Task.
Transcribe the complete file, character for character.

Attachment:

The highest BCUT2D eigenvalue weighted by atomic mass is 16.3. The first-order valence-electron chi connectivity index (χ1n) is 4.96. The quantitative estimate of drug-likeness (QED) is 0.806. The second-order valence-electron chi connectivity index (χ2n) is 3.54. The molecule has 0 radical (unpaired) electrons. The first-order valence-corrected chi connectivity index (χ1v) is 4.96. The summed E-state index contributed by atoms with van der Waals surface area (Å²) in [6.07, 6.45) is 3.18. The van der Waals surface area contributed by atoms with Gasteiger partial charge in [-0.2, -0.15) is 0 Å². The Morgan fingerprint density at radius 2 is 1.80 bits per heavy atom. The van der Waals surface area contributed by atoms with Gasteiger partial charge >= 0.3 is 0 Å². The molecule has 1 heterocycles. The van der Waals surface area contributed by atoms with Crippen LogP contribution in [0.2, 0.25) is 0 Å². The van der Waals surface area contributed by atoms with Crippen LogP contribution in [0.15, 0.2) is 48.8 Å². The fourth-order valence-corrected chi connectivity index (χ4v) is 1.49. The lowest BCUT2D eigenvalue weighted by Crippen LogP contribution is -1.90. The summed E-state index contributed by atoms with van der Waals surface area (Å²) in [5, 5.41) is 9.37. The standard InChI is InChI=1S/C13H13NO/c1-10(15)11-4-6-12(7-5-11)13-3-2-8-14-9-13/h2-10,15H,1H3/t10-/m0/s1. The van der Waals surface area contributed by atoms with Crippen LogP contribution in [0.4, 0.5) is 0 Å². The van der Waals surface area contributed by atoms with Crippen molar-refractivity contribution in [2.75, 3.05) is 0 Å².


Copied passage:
The highest BCUT2D eigenvalue weighted by atomic mass is 16.3. The first-order valence-electron chi connectivity index (χ1n) is 4.96. The quantitative estimate of drug-likeness (QED) is 0.806. The second-order valence-electron chi connectivity index (χ2n) is 3.54. The molecule has 0 radical (unpaired) electrons. The first-order valence-corrected chi connectivity index (χ1v) is 4.96. The summed E-state index contributed by atoms with van der Waals surface area (Å²) in [6.07, 6.45) is 3.18. The van der Waals surface area contributed by atoms with Gasteiger partial charge in [-0.2, -0.15) is 0 Å². The Morgan fingerprint density at radius 2 is 1.80 bits per heavy atom. The van der Waals surface area contributed by atoms with Gasteiger partial charge >= 0.3 is 0 Å². The molecule has 1 heterocycles. The van der Waals surface area contributed by atoms with Crippen LogP contribution in [0.2, 0.25) is 0 Å². The van der Waals surface area contributed by atoms with Crippen LogP contribution in [0.15, 0.2) is 48.8 Å². The fourth-order valence-corrected chi connectivity index (χ4v) is 1.49. The lowest BCUT2D eigenvalue weighted by Crippen LogP contribution is -1.90. The summed E-state index contributed by atoms with van der Waals surface area (Å²) in [5, 5.41) is 9.37. The standard InChI is InChI=1S/C13H13NO/c1-10(15)11-4-6-12(7-5-11)13-3-2-8-14-9-13/h2-10,15H,1H3/t10-/m0/s1. The van der Waals surface area contributed by atoms with Crippen LogP contribution in [0.4, 0.5) is 0 Å². The van der Waals surface area contributed by atoms with Crippen molar-refractivity contribution in [2.75, 3.05) is 0 Å².